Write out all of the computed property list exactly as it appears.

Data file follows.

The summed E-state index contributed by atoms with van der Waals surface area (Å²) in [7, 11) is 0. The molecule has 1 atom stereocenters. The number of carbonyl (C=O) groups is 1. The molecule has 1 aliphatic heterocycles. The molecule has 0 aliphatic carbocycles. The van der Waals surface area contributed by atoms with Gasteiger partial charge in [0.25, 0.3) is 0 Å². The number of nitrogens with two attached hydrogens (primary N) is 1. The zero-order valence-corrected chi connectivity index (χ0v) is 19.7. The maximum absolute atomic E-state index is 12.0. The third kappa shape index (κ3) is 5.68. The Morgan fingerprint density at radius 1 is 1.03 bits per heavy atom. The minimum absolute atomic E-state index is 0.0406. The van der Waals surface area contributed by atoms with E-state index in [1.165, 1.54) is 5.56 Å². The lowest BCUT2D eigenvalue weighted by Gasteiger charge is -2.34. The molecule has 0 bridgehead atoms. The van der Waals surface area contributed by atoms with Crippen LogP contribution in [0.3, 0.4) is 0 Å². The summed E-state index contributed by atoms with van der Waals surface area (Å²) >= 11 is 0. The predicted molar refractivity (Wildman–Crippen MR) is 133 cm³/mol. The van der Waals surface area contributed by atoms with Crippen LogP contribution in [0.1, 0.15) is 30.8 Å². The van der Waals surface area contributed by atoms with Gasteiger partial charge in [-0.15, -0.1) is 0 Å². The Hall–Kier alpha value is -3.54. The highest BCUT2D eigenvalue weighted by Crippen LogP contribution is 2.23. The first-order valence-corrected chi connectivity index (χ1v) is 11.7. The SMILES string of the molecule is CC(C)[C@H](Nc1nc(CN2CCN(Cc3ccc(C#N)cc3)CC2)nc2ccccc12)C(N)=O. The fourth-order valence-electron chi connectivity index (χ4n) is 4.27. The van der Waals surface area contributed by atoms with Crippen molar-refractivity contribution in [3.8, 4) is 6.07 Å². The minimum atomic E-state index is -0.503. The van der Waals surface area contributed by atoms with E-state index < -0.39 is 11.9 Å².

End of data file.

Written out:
The summed E-state index contributed by atoms with van der Waals surface area (Å²) in [7, 11) is 0. The molecule has 1 atom stereocenters. The number of carbonyl (C=O) groups is 1. The molecule has 1 aliphatic heterocycles. The molecule has 0 aliphatic carbocycles. The van der Waals surface area contributed by atoms with Gasteiger partial charge in [0.25, 0.3) is 0 Å². The number of nitrogens with two attached hydrogens (primary N) is 1. The zero-order valence-corrected chi connectivity index (χ0v) is 19.7. The maximum absolute atomic E-state index is 12.0. The third kappa shape index (κ3) is 5.68. The Morgan fingerprint density at radius 1 is 1.03 bits per heavy atom. The minimum absolute atomic E-state index is 0.0406. The van der Waals surface area contributed by atoms with E-state index in [1.165, 1.54) is 5.56 Å². The lowest BCUT2D eigenvalue weighted by Gasteiger charge is -2.34. The molecule has 0 bridgehead atoms. The van der Waals surface area contributed by atoms with Crippen LogP contribution in [0.3, 0.4) is 0 Å². The summed E-state index contributed by atoms with van der Waals surface area (Å²) >= 11 is 0. The predicted molar refractivity (Wildman–Crippen MR) is 133 cm³/mol. The van der Waals surface area contributed by atoms with Crippen LogP contribution in [0.1, 0.15) is 30.8 Å². The van der Waals surface area contributed by atoms with Gasteiger partial charge in [-0.15, -0.1) is 0 Å². The Hall–Kier alpha value is -3.54. The highest BCUT2D eigenvalue weighted by Crippen LogP contribution is 2.23. The first-order valence-corrected chi connectivity index (χ1v) is 11.7. The SMILES string of the molecule is CC(C)[C@H](Nc1nc(CN2CCN(Cc3ccc(C#N)cc3)CC2)nc2ccccc12)C(N)=O. The fourth-order valence-electron chi connectivity index (χ4n) is 4.27. The van der Waals surface area contributed by atoms with Crippen molar-refractivity contribution in [3.8, 4) is 6.07 Å². The minimum atomic E-state index is -0.503. The van der Waals surface area contributed by atoms with E-state index < -0.39 is 11.9 Å².